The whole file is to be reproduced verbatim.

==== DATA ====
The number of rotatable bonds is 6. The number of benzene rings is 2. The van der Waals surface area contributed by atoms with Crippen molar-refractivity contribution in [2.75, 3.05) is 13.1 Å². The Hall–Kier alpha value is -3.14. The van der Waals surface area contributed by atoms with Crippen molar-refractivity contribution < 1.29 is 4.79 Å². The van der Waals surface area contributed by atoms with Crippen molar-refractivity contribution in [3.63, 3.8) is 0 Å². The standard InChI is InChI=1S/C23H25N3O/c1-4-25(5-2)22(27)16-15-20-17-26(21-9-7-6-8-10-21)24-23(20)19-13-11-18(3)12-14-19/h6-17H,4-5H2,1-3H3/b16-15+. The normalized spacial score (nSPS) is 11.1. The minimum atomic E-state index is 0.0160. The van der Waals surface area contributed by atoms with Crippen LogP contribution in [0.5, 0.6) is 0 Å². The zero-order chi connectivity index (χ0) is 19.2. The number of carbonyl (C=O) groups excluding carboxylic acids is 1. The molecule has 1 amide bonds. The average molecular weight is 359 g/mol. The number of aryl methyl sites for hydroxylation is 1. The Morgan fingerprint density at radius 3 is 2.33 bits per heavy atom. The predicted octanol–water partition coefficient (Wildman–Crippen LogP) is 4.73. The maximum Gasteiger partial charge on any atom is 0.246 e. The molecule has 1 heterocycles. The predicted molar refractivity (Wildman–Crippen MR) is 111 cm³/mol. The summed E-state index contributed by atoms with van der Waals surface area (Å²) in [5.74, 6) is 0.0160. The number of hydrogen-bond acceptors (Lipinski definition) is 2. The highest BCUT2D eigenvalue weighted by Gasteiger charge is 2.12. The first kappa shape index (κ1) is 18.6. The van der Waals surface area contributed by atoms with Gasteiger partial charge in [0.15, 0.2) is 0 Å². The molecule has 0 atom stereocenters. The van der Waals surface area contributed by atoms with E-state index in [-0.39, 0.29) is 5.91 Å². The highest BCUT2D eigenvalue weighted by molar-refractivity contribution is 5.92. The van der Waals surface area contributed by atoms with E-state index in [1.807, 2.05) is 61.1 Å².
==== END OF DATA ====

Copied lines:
The number of rotatable bonds is 6. The number of benzene rings is 2. The van der Waals surface area contributed by atoms with Crippen molar-refractivity contribution in [2.75, 3.05) is 13.1 Å². The Hall–Kier alpha value is -3.14. The van der Waals surface area contributed by atoms with Crippen molar-refractivity contribution < 1.29 is 4.79 Å². The van der Waals surface area contributed by atoms with Crippen molar-refractivity contribution in [3.63, 3.8) is 0 Å². The standard InChI is InChI=1S/C23H25N3O/c1-4-25(5-2)22(27)16-15-20-17-26(21-9-7-6-8-10-21)24-23(20)19-13-11-18(3)12-14-19/h6-17H,4-5H2,1-3H3/b16-15+. The normalized spacial score (nSPS) is 11.1. The minimum atomic E-state index is 0.0160. The van der Waals surface area contributed by atoms with Crippen LogP contribution in [0.5, 0.6) is 0 Å². The zero-order chi connectivity index (χ0) is 19.2. The number of carbonyl (C=O) groups excluding carboxylic acids is 1. The molecule has 1 amide bonds. The average molecular weight is 359 g/mol. The number of aryl methyl sites for hydroxylation is 1. The Morgan fingerprint density at radius 3 is 2.33 bits per heavy atom. The predicted octanol–water partition coefficient (Wildman–Crippen LogP) is 4.73. The maximum Gasteiger partial charge on any atom is 0.246 e. The molecule has 1 heterocycles. The predicted molar refractivity (Wildman–Crippen MR) is 111 cm³/mol. The summed E-state index contributed by atoms with van der Waals surface area (Å²) in [5.74, 6) is 0.0160. The number of hydrogen-bond acceptors (Lipinski definition) is 2. The highest BCUT2D eigenvalue weighted by Gasteiger charge is 2.12. The first kappa shape index (κ1) is 18.6. The van der Waals surface area contributed by atoms with Gasteiger partial charge in [0.15, 0.2) is 0 Å². The molecule has 0 atom stereocenters. The van der Waals surface area contributed by atoms with E-state index in [-0.39, 0.29) is 5.91 Å². The highest BCUT2D eigenvalue weighted by molar-refractivity contribution is 5.92. The van der Waals surface area contributed by atoms with E-state index in [1.807, 2.05) is 61.1 Å².